This chapter provides an overview of XenServer networking, including networks, VLANs, and NIC bonds. It also discusses how to manage your networking configuration and troubleshoot it.
The XenServer default network stack is the vSwitch; however, you can use the Linux network stack if desired by using the instructions in the section called “vSwitch Networks”.
If you are already familiar with XenServer networking concepts, you may want to skip ahead to one of the following sections:
To create networks for standalone XenServer hosts, see the section called “Creating Networks in a Standalone Server”.
To create private networks across XenServer hosts, see the section called “Cross-Server Private Networks”
To create networks for XenServer hosts that are configured in a resource pool, see the section called “Creating Networks in Resource Pools”.
To create VLANs for XenServer hosts, either standalone or part of a resource pool, see the section called “Creating VLANs”.
To create bonds for standalone XenServer hosts, see the section called “Creating NIC Bonds on a Standalone Host”.
To create bonds for XenServer hosts that are configured in a resource pool, see the section called “Creating NIC Bonds in Resource Pools”.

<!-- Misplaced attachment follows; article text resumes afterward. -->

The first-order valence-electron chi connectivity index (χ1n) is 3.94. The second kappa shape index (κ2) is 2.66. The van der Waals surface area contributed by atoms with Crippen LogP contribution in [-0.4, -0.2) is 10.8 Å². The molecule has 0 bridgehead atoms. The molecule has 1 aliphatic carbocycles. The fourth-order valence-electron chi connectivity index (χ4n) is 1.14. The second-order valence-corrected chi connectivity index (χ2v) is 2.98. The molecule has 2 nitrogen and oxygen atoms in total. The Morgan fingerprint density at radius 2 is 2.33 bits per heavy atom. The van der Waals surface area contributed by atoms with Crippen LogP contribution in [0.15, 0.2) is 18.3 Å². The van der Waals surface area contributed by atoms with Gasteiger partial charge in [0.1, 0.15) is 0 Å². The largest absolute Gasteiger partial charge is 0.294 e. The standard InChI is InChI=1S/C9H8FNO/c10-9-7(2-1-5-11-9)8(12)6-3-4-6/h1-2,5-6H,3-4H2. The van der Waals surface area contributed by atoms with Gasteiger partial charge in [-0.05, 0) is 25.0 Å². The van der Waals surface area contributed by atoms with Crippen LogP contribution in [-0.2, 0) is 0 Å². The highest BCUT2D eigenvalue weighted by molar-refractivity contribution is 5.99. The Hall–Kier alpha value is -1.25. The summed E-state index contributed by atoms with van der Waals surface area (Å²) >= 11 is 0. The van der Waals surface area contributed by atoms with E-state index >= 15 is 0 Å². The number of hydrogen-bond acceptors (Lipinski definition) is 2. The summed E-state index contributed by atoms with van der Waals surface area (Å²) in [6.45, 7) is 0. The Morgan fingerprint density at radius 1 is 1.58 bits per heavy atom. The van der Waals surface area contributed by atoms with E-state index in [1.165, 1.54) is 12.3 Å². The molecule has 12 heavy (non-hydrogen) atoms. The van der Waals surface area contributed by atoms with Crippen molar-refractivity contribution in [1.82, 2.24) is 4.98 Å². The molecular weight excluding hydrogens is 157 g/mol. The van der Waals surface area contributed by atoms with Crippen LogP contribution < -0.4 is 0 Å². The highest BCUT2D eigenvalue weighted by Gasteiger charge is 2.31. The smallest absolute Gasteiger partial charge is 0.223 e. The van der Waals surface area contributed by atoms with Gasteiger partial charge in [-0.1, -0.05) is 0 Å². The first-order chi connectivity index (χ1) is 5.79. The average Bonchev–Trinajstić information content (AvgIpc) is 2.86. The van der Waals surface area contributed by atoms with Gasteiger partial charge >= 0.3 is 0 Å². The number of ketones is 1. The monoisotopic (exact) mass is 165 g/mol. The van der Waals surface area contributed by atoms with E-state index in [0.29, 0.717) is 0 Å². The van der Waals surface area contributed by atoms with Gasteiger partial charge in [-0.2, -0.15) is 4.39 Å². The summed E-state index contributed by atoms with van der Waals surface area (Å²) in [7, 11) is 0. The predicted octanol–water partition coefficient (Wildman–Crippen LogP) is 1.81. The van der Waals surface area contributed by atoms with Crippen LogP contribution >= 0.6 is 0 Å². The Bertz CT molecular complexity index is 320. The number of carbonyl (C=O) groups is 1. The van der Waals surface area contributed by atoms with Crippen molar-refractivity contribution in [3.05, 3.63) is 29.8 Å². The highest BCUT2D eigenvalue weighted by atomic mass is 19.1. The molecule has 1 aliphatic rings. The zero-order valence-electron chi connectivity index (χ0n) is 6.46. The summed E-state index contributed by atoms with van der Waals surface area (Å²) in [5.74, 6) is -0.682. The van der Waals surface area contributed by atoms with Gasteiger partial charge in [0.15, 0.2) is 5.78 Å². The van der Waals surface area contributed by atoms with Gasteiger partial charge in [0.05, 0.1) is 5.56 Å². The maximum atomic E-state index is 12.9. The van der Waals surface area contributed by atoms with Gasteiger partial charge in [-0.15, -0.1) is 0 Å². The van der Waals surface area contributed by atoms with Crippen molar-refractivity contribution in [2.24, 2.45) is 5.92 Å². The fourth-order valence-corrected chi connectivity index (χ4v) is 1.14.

For additional information about networking and network design, see Designing XenServer Network Configurations in the Citrix Knowledge Center.
For consistency with XenCenter terminology changes in this release, this chapter now uses the term management interface to refer to the IP-enabled NIC that carries the management traffic. In the last release, this chapter used the term primary management interface for this purpose. Likewise, this chapter now uses the term secondary interface to refer to an IP-enabled NIC configured for storage traffic.
XenServer supports up to 16 physical network interfaces (or up to 8 bonded network interfaces) per XenServer host and up to 7 virtual network interfaces per VM.
XenServer provides automated configuration and management of NICs using the xe command line interface (CLI). Unlike previous XenServer versions, the host networking configuration files should not be edited directly in most cases; where a CLI command is available, do not edit the underlying files.